This is how most conversations on pop culture go. Ninety times out of a hundred, someone will converse with me about pop culture to this extent:

  • “Did you hear that new song? It was so good.”
  • “Did you see that new movie? It was so good.”
  • “Did you watch that new episode of that TV show? It was so good.”

Wow. Really? Thanks for the heads up.
Instead of doing this—simply talking about the thing—take the conversation somewhere more interesting:

  • “Did you hear that new song? I think its level of production is really going to define the next year of rap music. What do you think?”
  • “Did you see that new movie? I really felt the storyline was reflective of South Africa’s historical race problems. What do you think?”
  • “Did you watch that new episode of that TV show? Let’s talk about our feelings.”
    Much better — there is nothing more uninteresting than a thing with no potential for discussion.

Which brings me to my last item:


I’m going to bring up the idea of talking off of a thing instead of just talking about the thing again, because it’s worth pointing out the deeper implications of constricting your conversations to your lunch and your aggressive driving behaviours. When all you talk about is things, it portrays you as a shallow individual whose personality is only made up of the things in their life.

Think about it: when I ask you about your day and you tell me about all the funny things your dog did and the steak dinner you had and how good the new Netflix show is, it may seem like you’re bringing up a lot of aspects of your personality. However, you’re not. In fact, you’re telling me you have no personality. Instead of telling me about the funny things you did, the interesting skills you have, and the exciting things in your life, you’re telling me about the funny things your dog did, the interesting skills the chef has, and the exciting things that happened in a TV show. You’re not telling me about you at all — instead, you’re just filling my perception of your life with other people’s things. So ask yourself, if you took all those things away from your conversations, what would be left? What are you bringing to the conversation that I can’t get anywhere else?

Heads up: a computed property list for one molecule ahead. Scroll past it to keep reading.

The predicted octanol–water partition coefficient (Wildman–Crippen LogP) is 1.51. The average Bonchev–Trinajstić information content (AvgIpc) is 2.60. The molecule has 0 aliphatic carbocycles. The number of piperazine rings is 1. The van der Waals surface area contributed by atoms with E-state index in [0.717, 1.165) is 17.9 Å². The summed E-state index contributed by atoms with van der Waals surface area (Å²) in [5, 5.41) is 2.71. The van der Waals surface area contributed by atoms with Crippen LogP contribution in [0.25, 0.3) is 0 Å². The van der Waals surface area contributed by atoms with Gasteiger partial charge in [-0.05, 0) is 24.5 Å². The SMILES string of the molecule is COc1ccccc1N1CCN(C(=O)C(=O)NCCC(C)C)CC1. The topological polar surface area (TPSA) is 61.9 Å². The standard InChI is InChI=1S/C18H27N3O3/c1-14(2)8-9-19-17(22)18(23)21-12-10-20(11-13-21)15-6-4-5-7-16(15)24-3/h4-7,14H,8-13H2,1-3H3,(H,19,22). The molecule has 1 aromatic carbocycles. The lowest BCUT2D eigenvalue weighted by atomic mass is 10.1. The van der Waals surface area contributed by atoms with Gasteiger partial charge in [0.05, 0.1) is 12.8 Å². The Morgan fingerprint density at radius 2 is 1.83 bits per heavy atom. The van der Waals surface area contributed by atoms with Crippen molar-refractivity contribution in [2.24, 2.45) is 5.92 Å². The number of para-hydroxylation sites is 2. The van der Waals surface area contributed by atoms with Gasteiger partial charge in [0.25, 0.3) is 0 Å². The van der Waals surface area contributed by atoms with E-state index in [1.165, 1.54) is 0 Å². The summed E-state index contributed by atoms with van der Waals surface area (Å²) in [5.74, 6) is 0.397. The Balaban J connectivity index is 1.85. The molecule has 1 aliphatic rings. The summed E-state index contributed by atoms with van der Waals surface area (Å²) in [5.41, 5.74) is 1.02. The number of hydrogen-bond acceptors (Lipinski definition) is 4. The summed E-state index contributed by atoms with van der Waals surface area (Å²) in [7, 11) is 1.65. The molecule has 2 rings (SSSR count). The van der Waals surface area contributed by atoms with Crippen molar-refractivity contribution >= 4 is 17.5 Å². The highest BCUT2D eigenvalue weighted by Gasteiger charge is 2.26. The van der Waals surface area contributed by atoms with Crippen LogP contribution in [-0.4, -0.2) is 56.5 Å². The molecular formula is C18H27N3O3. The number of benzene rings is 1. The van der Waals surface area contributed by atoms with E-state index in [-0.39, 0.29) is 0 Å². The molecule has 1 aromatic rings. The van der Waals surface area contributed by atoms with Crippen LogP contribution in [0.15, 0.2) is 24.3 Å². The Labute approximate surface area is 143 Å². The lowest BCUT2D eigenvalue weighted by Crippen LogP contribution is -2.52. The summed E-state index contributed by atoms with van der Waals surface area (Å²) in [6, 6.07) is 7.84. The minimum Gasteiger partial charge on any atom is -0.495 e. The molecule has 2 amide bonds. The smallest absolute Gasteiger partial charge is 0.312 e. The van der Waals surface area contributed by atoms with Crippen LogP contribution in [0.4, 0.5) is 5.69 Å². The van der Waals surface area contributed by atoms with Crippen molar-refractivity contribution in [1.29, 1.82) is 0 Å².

Really let this sink in. It’s a scary thought, but you need to have it, because I’m not talking to your dog. I’m talking to you. I want to hear you say things that I can’t hear anywhere else—otherwise, why wouldn’t I talk to someone else instead?


Alright, I’m done. I’ve used some pretty hostile language here, but I don’t want you to think this is article’s actually about shutting up. I don’t actually care if you talk to me about your dog or your lunch. What I do want is for you to really think about the conversations you have. Are they just boring filler? Or are you actually creating a connection with someone by discussing something meaningful?

There’s a lot of pointless garbage out there—just look at the news. The only thing the news ever does it feed you a constant stream of things, with no ideas or insights. Contrast that with something like the Daily Show, Last Week Tonight, or the now-defunct Colbert Report. We watch those instead because they aren’t just telling us things, they’re talking off of those things. They give us opinions, and that’s what makes them interesting.

This is why I don’t write about things. I write about ideas and insights that I’ve either come across or came up with on my own because I want to provide you with something you can’t find anywhere else, at least not in this exact form. And that means if you don’t agree with me, or if you have something to add, we can actually get a conversation going, a better conversation than you could have with the guys at Buzzfeed. Because this website isn’t written by your dog.

It’s all me, baby. Thought Catalog Logo Mark

* Me and my goats.